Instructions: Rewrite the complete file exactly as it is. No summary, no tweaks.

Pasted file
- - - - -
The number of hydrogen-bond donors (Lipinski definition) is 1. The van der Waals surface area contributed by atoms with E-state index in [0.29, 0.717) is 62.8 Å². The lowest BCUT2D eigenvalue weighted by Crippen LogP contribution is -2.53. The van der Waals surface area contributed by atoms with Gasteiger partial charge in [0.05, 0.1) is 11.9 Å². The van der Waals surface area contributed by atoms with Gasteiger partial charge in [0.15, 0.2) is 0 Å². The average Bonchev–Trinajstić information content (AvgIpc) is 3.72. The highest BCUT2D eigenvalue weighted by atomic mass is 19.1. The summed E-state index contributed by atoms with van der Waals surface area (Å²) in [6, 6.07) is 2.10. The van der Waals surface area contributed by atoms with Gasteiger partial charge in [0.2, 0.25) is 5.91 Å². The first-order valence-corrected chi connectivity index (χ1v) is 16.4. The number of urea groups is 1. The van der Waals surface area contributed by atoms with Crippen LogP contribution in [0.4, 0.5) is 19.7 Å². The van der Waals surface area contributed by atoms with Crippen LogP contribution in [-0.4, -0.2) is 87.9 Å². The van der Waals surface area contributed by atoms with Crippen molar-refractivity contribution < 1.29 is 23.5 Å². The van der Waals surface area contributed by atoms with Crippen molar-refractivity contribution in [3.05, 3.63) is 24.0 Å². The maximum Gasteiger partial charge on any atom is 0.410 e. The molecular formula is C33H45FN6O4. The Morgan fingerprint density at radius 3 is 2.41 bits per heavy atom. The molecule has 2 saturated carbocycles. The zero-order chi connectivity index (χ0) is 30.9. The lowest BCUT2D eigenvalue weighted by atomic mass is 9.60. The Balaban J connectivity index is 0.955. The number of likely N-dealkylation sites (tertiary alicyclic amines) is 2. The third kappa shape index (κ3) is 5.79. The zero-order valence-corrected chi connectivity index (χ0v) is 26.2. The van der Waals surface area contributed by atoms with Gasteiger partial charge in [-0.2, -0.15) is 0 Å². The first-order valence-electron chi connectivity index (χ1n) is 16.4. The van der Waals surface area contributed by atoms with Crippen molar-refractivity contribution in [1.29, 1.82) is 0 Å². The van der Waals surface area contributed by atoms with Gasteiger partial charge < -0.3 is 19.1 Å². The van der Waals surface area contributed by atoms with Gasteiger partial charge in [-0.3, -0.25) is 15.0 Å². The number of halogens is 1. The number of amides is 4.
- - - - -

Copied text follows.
The number of hydrogen-bond donors (Lipinski definition) is 1. The van der Waals surface area contributed by atoms with E-state index in [0.29, 0.717) is 62.8 Å². The lowest BCUT2D eigenvalue weighted by Crippen LogP contribution is -2.53. The van der Waals surface area contributed by atoms with Gasteiger partial charge in [0.05, 0.1) is 11.9 Å². The van der Waals surface area contributed by atoms with Gasteiger partial charge in [0.15, 0.2) is 0 Å². The average Bonchev–Trinajstić information content (AvgIpc) is 3.72. The highest BCUT2D eigenvalue weighted by atomic mass is 19.1. The summed E-state index contributed by atoms with van der Waals surface area (Å²) in [6, 6.07) is 2.10. The van der Waals surface area contributed by atoms with Gasteiger partial charge in [0.2, 0.25) is 5.91 Å². The first-order valence-corrected chi connectivity index (χ1v) is 16.4. The number of urea groups is 1. The van der Waals surface area contributed by atoms with Crippen LogP contribution in [0.4, 0.5) is 19.7 Å². The van der Waals surface area contributed by atoms with Crippen LogP contribution in [-0.4, -0.2) is 87.9 Å². The van der Waals surface area contributed by atoms with Crippen molar-refractivity contribution < 1.29 is 23.5 Å². The van der Waals surface area contributed by atoms with Crippen molar-refractivity contribution in [3.05, 3.63) is 24.0 Å². The maximum Gasteiger partial charge on any atom is 0.410 e. The molecular formula is C33H45FN6O4. The Morgan fingerprint density at radius 3 is 2.41 bits per heavy atom. The molecule has 2 saturated carbocycles. The zero-order chi connectivity index (χ0) is 30.9. The lowest BCUT2D eigenvalue weighted by atomic mass is 9.60. The Balaban J connectivity index is 0.955. The number of likely N-dealkylation sites (tertiary alicyclic amines) is 2. The third kappa shape index (κ3) is 5.79. The zero-order valence-corrected chi connectivity index (χ0v) is 26.2. The van der Waals surface area contributed by atoms with Gasteiger partial charge in [-0.2, -0.15) is 0 Å². The first-order valence-electron chi connectivity index (χ1n) is 16.4. The van der Waals surface area contributed by atoms with Crippen molar-refractivity contribution in [1.29, 1.82) is 0 Å². The van der Waals surface area contributed by atoms with Gasteiger partial charge < -0.3 is 19.1 Å². The van der Waals surface area contributed by atoms with Gasteiger partial charge in [-0.3, -0.25) is 15.0 Å². The number of halogens is 1. The number of amides is 4.